The project’s core themes are the relationship between host and stranger; violence and reconciliation; the citizen and the alien.
The aim of the project is to welcome the stranger as guest through a scholarly and philosophical investigation of hospitality through text, performance, film and the digital arts.
Each of the ethnic minorities has held its own municipal elections, which have resulted in Mitrovica having two mayors and city councils, neither of which recognizes the authority of the other.
This ethnic division and ensuing tension is involved at the state level, as well, with Serbia refusing to recognize the independence of Kosovo.
Three kinds of narrative were proposed: a) The reworking of a Celtic myth from the ancient Ulster Cycle, which preceded all community divisions.
The two classrooms were invited to retell this old Irish saga according to their different cultural imaginations and then ‘exchange’ their versions with the other community.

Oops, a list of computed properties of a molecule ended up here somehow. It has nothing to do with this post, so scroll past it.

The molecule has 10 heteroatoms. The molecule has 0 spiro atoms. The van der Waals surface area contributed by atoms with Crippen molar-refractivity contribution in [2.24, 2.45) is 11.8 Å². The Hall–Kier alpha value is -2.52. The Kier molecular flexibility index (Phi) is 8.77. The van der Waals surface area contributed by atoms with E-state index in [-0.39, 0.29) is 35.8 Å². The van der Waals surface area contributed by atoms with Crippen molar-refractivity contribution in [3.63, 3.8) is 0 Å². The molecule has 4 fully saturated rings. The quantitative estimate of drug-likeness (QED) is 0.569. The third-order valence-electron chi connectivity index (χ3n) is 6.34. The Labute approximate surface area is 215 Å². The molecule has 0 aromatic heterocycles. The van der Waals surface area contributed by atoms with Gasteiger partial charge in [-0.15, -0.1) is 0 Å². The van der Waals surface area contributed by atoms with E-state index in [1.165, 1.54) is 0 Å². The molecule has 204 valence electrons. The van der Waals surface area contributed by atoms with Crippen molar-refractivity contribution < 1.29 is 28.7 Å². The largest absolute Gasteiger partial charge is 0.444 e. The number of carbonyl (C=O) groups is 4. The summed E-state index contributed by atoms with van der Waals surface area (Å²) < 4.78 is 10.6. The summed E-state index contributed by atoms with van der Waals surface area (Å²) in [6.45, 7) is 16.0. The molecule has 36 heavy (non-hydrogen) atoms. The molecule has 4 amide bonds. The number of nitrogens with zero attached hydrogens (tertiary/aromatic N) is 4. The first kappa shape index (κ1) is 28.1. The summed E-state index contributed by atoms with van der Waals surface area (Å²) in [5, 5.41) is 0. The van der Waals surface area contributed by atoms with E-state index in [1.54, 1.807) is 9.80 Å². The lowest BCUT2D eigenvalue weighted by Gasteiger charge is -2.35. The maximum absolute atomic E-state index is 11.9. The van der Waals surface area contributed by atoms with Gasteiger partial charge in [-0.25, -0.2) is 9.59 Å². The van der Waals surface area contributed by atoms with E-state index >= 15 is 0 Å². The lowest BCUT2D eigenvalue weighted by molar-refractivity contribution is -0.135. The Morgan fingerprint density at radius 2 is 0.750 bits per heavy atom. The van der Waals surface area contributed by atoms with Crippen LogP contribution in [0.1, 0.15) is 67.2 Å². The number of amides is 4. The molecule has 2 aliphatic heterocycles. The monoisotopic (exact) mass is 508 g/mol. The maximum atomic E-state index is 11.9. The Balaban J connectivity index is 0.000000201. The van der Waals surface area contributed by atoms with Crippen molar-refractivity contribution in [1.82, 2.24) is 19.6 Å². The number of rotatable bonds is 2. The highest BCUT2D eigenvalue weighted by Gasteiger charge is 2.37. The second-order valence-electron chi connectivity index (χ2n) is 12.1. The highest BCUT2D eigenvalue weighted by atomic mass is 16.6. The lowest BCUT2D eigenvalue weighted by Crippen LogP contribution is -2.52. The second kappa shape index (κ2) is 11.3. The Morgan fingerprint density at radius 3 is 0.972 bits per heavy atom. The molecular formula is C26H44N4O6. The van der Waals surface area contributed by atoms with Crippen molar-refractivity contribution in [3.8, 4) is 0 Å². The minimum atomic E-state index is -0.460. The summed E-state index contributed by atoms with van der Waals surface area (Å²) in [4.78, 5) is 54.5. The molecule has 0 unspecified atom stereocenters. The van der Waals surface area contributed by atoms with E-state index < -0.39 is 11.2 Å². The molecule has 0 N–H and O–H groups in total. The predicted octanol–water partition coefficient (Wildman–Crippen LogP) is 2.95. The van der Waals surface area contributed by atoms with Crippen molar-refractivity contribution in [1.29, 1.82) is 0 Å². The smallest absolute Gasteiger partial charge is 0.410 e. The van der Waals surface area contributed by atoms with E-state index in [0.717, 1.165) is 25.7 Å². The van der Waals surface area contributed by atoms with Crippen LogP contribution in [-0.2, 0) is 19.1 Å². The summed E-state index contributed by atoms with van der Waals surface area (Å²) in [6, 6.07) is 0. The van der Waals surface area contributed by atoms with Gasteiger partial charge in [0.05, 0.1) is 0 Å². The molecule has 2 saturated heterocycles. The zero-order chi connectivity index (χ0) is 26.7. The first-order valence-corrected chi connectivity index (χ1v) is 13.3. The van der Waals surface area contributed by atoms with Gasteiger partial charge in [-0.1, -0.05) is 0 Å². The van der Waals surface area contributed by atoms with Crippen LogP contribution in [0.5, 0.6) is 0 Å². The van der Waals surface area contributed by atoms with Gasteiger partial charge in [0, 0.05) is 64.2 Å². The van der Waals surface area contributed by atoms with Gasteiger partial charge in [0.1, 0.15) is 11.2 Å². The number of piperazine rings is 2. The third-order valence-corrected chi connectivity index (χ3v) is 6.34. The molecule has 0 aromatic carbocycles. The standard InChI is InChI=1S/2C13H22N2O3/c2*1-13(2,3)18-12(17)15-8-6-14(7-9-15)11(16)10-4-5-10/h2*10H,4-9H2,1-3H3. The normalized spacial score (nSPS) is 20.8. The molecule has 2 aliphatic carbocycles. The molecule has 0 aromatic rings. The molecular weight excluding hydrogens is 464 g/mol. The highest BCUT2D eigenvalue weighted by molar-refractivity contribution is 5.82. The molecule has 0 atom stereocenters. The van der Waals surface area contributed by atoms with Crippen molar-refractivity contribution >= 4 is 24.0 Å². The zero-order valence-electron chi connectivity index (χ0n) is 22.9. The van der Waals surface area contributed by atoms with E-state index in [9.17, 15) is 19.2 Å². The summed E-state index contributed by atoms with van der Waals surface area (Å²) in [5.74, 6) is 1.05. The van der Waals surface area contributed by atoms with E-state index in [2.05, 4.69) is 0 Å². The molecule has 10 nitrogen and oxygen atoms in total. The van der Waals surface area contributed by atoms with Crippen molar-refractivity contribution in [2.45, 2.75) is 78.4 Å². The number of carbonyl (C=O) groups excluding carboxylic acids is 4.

1) In 2010-2011 Guestbook organized an Exchanging Narratives project in cooperation with the Nerve Center in Derry/Londonderry.This took the form of an educational experiment in a city of Northern Ireland where 90 percent of schools are still organized along denominational lines, each denomination being aligned with an opposing political tradition.Two schools (Protestant/Unionist and Catholic/Nationalist) were invited to engage in a process of 'Exchanging Narratives’, with the respective students retelling a set of stories from both their own and the other's perspective.2) In May 2010, Guestbook collaborated with the Beyond Divided Cities Conference in Mitrovica, Kosovo, to produce an ‘Exchanging Narratives’ documentary.The video, entitled ‘Young People of Serbia and Bosnia Speak Out’, was directed by James and Petra Taylor and co-produced by Richard Kearney and Padraig O’Malley, the organizer of Beyond the Divided Cities Conference.